Warning: This review contains spoilers for the Star Wars Rebels episode “The Future of the Force.” Jump into hyperspace and away from this page if you haven’t watched the episode yet.
When Ahsoka Tano made her debut on Star Wars Rebels in the Season 1 finale, executive producer Dave Filoni and Ashley Eckstein made sure to mention the character would be used sparingly. That’s definitely been the case in Season 2 and reserving Ahsoka for certain situations makes the times she shows up more important—like Kanan noted, her arrival usually means trouble. Ahsoka’s presence in the dark “The Future of the Force” was tied to a discovery about the Inquisitors’ activities and highlighted how much further Kanan and Ezra have to go.
Their discovery about the Inquisitors’ mission was grim. They were tasked with finding Force-sensitive children. This happened in Star Wars: The Clone Wars too, specifically in the Season 2 episode “Children of the Force.” Sidious paid Bane to track down Force-sensitive kids and take them to Mustafar. What do they plan to do with the kids? Considering Darth Vader killed Younglings on Coruscant, I don’t want to know. Maybe instead of being killed, they’re groomed to become Inquisitors? The use of “brother” and “sister” lines up with that.
But, I digress. There are still people who poke at Star Wars Rebels and call it too light, but those people apparently don’t stick around for episodes where Ezra has to engage in a lightsaber fight with individuals who are much better than him while holding and protecting a baby. Sure, the moment was a little amusing because of baby Hammerhead reaching for the lightsaber blade, but it was a harsh situation. As we saw in the opening, the Inquisitors were overzealous in carrying out their orders–the chances of people on the ship putting up a fight were slim, but the Fifth Brother and Seventh Sister killed them anyway. It was precisely the right time to bring them back into the picture to remind the audience of the serious threat the Empire presents on multiple fronts.
Speaking of the right time, “The Future of the Force” reminded us how inexperienced Kanan and Ezra are in comparison to someone like Ahsoka. Someone pointed out to me Ezra’s been too powerful lately, and I couldn’t disagree. Though he’s leveled up more than I would like–his skills are practically on par with Kanan’s–he’s a clumsy kid compared to Ahsoka. Ezra was still a valuable part of the mission, but in the specific arena of lightsaber fighting, he should spend some time training with Ahsoka.
Kanan and Ezra were obviously key to dodging the Inquisitors inside the tower, but I was happy to see Zeb’s contributions get recognized. Ahsoka specifically requested him for the assignment, mentioning his last dealings with the Inquisitors. I’m guilty of sometimes relegating Zeb to the comedic relief category, and it’s not fair. He more than carried his weight and in fact, carried Kanan. Did anyone else think a fastball special was going to happen? He was crucial to the success of rescuing both children. And Chopper was responsible for being ridiculously cute as he tried to entertain them. I didn’t know seeing Chopper playing peek-a-boo was a thing I needed to see in life, but it was.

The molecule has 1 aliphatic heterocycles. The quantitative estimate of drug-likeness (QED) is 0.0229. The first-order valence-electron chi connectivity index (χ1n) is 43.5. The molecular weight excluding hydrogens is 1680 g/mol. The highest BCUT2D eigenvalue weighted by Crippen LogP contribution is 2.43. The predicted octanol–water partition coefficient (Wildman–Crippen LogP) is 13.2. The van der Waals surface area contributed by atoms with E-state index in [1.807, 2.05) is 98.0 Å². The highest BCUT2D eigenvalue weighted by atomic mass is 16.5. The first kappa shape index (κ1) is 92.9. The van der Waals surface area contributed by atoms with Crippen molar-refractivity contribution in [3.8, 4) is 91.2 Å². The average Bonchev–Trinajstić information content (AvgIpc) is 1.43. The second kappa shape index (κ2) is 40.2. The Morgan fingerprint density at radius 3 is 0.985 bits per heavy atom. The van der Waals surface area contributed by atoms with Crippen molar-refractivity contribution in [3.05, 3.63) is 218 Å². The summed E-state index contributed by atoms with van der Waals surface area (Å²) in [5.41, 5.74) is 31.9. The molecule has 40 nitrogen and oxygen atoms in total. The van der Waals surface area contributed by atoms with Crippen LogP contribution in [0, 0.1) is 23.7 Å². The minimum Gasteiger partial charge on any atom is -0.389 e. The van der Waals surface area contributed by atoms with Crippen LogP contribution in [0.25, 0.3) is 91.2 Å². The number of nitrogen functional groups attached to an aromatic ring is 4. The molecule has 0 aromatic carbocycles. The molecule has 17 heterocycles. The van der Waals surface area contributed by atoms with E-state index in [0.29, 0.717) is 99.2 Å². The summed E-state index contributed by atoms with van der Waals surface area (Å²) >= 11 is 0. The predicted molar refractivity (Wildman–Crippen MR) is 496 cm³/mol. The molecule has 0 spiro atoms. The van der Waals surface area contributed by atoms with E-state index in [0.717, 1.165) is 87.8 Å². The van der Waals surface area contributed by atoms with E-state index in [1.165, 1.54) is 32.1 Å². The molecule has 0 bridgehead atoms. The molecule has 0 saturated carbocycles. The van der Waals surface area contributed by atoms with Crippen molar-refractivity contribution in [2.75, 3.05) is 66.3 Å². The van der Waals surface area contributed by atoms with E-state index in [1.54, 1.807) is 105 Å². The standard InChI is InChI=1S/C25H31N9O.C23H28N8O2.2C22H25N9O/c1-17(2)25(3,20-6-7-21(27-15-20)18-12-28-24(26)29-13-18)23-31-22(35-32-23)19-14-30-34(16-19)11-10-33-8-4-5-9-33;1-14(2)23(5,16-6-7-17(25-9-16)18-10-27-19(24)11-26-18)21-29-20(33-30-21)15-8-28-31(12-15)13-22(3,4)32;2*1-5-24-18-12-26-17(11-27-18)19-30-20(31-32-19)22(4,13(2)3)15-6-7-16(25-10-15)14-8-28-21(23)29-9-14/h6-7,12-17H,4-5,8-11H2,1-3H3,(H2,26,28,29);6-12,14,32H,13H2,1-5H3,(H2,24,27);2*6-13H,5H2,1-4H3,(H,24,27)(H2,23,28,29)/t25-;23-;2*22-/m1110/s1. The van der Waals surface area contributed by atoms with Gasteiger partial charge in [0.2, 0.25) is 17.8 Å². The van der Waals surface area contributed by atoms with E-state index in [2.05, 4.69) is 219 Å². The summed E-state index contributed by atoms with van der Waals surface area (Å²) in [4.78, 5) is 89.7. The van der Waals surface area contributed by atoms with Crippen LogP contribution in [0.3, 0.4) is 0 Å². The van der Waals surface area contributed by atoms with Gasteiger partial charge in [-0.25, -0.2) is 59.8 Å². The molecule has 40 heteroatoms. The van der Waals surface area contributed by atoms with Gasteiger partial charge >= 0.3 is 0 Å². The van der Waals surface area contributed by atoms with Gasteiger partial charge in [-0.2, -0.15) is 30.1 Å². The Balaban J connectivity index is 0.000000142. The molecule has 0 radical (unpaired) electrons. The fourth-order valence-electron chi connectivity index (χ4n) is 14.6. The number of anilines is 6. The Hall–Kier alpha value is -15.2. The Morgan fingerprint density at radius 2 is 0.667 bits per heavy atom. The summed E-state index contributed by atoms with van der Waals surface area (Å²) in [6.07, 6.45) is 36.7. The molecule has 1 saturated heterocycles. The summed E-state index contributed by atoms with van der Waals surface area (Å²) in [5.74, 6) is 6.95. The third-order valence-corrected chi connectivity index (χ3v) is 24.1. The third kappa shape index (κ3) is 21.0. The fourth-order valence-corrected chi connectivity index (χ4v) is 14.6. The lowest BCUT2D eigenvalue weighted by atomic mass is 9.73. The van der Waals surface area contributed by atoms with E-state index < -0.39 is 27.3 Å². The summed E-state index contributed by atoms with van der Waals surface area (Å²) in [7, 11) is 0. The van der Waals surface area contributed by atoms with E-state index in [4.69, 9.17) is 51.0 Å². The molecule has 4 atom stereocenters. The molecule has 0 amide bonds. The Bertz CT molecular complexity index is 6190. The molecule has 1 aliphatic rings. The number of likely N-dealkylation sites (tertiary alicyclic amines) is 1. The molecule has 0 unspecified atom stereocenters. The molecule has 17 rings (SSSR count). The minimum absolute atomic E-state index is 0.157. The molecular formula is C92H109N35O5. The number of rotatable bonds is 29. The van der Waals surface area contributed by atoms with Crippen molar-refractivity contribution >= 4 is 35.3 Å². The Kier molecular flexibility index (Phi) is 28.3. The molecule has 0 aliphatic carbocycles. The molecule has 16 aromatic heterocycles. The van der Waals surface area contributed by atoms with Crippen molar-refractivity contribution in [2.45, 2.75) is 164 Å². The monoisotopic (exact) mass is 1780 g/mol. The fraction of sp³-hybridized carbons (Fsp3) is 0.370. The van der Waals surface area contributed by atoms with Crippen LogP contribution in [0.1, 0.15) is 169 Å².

Ahsoka saved the day. Her arrival at the end might be one of my favorite moments of the series thus far. Before I dive into the gorgeously intense fight, I want to touch on her comment to Kanan when she brought him news about the mission. She joked Kanan was more of a Jedi than her. As far as training goes, that’s not accurate. Ahsoka was much more advanced than Kanan when she left the Jedi Order. So, is she talking about present day? It gave us the tiniest bit of insight into her current beliefs, which may not necessarily align with the Jedi point of view. I don’t think she’d call herself a Jedi despite pulling Kanan aside with the “Jedi business” line.
The battle between Ahsoka and the Seventh Sister and Fifth Brother was poetic. The music and actions were so reminiscent of The Phantom Menace. I know we’re in an era where everyone wants to focus on the original trilogy, but it’s nice to see a nod to the prequels. The parallels of the imagery between this fight and Darth Maul against Qui-Gon Jinn and Obi-Wan Kenobi was on point and reverential without being an exact copy. The moment where Ahsoka paused to close her eyes and shut down the Seventh Sister’s lightsaber? It was powerful and not just because of the result. That Ahsoka could calm herself and tap into the Force in such a way says much about how she’s grown in the years since the Clone Wars.
I don’t compliment the lighting and animation on Rebels enough, and I should. So many scenes jumped out at me. The combat at the end was a shining example, but it’s not the only one. The shots of the Inquisitors’ blades coming up through the floor in the tower chase were so well done and had me on the edge of my seat. Also, it’s really fascinating to watch the differences in the way the Fifth Brother and Seventh Sister move and fight.
- “I really hope that’s not a baby Inquisitor.” – Zeb
- “Garazeb Orrelios. Honored soldier, feared Rebel, baby hunter.” – Zeb
What did you think about “The Future of the Force?” Wasn’t the battle between Ahsoka and the Inquisitors awesome? Share your opinion in the comments or come talk to me on Twitter.